George Bilgere describes himself as "a middle-aged, middle-class guy living in middle America." But there is nothing average about his poetry, where sadness begets humor, pain is underscored with wisdom and the mundane is sublime. Imperial ($15.95, University of Pittsburgh Press), which will be released Feb. 1, is a meditation on what America was and is through the eyes of an aging baby boomer. "Aging underlies many of these poems," says Bilgere. "But I never start out with a theme, just a clump of poems that takes on its own personality." An associate professor of English at John Carroll University and co-host of the weekly Wordplay radio show on WJCU, Bilgere will read from Imperial at Market Garden Brewery's Brews and Prose event at 7 p.m. Feb. 4. We spoke with the poet about his writing style, his influences and his relationship with Garrison Keillor.
Q. Why include humor in many of your poems, even darker ones?
A. The last century began with very serious, very gloomy poetry that belonged to the universities, not the common man. ... This century began with a party. Suddenly it became OK to enjoy poetry. Allowing my instinctive sense of irreverence to overcome my own pomposity was exuberant for me. The poems that work best are the ones that manage to be serious and funny.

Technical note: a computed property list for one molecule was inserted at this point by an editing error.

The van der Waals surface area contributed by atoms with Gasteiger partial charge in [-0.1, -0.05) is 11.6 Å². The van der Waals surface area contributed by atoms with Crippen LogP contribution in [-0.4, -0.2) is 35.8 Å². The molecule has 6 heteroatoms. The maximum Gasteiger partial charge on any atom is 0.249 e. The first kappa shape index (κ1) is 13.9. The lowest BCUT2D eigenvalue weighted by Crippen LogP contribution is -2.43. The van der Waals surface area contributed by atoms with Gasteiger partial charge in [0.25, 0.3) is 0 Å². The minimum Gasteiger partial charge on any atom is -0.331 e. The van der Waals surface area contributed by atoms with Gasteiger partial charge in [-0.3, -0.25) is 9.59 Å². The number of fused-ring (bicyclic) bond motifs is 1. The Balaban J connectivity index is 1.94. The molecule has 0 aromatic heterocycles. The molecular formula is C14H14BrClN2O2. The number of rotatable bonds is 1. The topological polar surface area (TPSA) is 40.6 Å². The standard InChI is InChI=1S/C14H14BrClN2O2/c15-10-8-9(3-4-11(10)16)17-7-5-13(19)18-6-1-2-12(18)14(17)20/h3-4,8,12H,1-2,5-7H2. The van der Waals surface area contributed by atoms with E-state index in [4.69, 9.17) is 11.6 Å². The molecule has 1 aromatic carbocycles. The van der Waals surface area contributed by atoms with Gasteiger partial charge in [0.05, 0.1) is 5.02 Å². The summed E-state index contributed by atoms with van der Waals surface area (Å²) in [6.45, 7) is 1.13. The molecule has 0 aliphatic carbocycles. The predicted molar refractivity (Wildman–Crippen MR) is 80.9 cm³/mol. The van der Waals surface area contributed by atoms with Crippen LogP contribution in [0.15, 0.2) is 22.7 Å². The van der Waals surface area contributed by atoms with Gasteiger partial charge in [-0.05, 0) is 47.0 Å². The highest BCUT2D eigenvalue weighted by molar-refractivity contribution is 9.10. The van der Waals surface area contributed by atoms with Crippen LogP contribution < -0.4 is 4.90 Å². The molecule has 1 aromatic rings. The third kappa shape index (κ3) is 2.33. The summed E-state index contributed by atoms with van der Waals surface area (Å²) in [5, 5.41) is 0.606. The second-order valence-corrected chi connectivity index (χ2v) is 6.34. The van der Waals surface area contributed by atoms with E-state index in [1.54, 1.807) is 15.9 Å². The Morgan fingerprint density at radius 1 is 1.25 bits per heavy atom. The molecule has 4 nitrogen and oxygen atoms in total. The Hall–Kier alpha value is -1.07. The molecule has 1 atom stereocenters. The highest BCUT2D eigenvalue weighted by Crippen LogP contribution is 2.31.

Q. Why did you choose Imperial as the title for this collection?
A. It's actually about a Duncan Imperial yo-yo. In the 1960s, I remembered the strange pleasure, the solace I found with this yo-yo while everything else was crumbling around me. It became an emblem of the beauty and craziness of America.
Q. What can be conveyed through poetry that can't be communicated through prose?
A. It's about compression and concision. A 16-line poem can be an entire universe, an entire history. In James Wright's "Autumn Begins in Martins Ferry, Ohio," you can experience an entire town in a few lines. Making a little collection of words as powerful as you can is the magic of poetry.
Q. How has appearing on Garrison Keillor's A Prairie Home Companion in 2011 and being featured on his daily Writer's Almanac show on NPR affected your career?
A. I became Keillor's favorite poet, and his support of my work has literally changed my life. I suddenly had a big audience with big expectations, and it led to doing readings around the country. It's really barnstorming for poetry, which is a huge fulfillment of this whole process.